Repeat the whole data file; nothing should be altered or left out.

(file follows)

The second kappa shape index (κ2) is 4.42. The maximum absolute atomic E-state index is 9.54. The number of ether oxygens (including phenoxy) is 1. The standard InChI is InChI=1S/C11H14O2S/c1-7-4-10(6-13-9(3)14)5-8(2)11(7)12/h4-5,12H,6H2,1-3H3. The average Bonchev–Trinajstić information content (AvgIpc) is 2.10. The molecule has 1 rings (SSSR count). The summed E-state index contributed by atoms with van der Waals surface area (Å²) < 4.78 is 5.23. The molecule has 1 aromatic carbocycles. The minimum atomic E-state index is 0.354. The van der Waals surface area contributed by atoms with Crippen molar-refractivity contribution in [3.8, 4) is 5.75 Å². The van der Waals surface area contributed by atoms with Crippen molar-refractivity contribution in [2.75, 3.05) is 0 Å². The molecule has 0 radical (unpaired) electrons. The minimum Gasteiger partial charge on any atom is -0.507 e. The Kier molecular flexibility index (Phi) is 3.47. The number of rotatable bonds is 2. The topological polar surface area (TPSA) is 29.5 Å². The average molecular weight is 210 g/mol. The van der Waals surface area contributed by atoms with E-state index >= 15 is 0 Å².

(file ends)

The second kappa shape index (κ2) is 4.42. The maximum absolute atomic E-state index is 9.54. The number of ether oxygens (including phenoxy) is 1. The standard InChI is InChI=1S/C11H14O2S/c1-7-4-10(6-13-9(3)14)5-8(2)11(7)12/h4-5,12H,6H2,1-3H3. The average Bonchev–Trinajstić information content (AvgIpc) is 2.10. The molecule has 1 rings (SSSR count). The summed E-state index contributed by atoms with van der Waals surface area (Å²) < 4.78 is 5.23. The molecule has 1 aromatic carbocycles. The minimum atomic E-state index is 0.354. The van der Waals surface area contributed by atoms with Crippen molar-refractivity contribution in [3.8, 4) is 5.75 Å². The van der Waals surface area contributed by atoms with Crippen molar-refractivity contribution in [2.75, 3.05) is 0 Å². The molecule has 0 radical (unpaired) electrons. The minimum Gasteiger partial charge on any atom is -0.507 e. The Kier molecular flexibility index (Phi) is 3.47. The number of rotatable bonds is 2. The topological polar surface area (TPSA) is 29.5 Å². The average molecular weight is 210 g/mol. The van der Waals surface area contributed by atoms with E-state index >= 15 is 0 Å².